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Palo Alto Networks ordered to pay $151.5 million in patent clash 

Palo Alto Networks headquarters in Santa Clara

Palo Alto Networks has been ordered to pay Centripetal Networks $151.5 million in damages over a patent dispute.

A jury verdict found the cybersecurity firm guilty of infringing on four of Centripetal's patents. 

The federal court in the Eastern District of Virginia ruled on Wednesday, January 31, assigning roughly $37.9 million in damages for each violated patent. 

A Palo Alto Networks spokesperson said: “We respectfully disagree with the jury’s decision, which we believe is contrary to both the law and the extensive evidence we presented at trial.”

The dispute centers around Palo Alto Networks’ Cortex cybersecurity platform and Next-Generation Firewall product.

Centripetal argued the product unlawfully incorporated its patented technology designed to detect and thwart hackers by analyzing and filtering network traffic. 


The contention arose from a failed partnership discussion in 2016.

During the time, Centripetal disclosed proprietary technology details to Palo Alto Networks, only to see no collaboration materialize.

Centripetal, a Virginia-based company established in 2009, has a history of engaging in patent litigation to protect its intellectual property.

It includes a notable case against Cisco Systems that initially resulted in a $1.9 billion award for Centripetal, which was later overturned.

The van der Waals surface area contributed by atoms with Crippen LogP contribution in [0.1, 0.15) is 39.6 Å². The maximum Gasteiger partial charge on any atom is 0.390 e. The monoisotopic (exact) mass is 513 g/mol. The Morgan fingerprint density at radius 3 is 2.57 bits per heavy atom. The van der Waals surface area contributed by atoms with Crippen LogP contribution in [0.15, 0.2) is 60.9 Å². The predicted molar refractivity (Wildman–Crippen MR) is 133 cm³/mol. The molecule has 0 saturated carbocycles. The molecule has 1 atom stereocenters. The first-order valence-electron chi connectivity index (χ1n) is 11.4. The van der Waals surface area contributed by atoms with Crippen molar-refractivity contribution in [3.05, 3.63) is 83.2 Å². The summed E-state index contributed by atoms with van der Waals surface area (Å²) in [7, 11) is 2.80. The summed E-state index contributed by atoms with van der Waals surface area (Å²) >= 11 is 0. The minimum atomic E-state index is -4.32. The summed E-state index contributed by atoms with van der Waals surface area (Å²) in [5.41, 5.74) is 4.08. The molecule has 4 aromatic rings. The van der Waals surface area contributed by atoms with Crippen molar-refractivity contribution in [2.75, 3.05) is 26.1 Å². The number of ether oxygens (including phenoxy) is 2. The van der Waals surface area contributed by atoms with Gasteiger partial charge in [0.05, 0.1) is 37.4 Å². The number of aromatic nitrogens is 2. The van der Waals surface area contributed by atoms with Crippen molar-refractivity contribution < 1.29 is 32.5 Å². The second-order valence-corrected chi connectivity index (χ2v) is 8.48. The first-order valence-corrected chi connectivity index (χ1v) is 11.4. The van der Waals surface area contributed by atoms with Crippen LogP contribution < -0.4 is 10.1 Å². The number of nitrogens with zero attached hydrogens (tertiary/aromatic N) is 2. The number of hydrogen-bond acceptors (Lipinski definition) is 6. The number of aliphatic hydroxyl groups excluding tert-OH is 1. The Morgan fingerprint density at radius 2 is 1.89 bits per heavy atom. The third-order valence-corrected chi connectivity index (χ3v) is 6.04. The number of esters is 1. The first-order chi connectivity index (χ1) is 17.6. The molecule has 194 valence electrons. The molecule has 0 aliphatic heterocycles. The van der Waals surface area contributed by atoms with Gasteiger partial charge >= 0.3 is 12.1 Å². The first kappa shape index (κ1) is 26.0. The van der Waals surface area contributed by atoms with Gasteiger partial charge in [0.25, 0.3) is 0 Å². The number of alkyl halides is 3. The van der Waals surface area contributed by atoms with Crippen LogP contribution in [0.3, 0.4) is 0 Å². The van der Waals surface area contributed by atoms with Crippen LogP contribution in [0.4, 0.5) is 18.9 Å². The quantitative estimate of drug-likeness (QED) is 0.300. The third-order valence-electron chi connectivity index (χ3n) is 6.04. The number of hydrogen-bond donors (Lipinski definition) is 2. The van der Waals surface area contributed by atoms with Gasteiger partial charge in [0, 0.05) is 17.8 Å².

Another lawsuit against Keysight Technologies ended in a settlement involving a multiyear licensing agreement.

The increase in patent litigation within the burgeoning cybersecurity sector reflects the industry's growth and profitability.

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More than 1,400 cybersecurity-related patent applications have been filed globally since 2019. 

Forrester Research’s Jeff Pollard noted the prevalence of common engineering principles in cybersecurity products complicates these disputes.

He said it often leads to standard network device features being contested.

While the court has not mandated Palo Alto Networks to modify its products, the company might need to update its software to avoid future infringement. 

According to Pollard, such adjustments would primarily pose engineering and financial challenges rather than significantly impact customers.

Palo Alto is also facing infringement claims from Finjan and TaaSera. 

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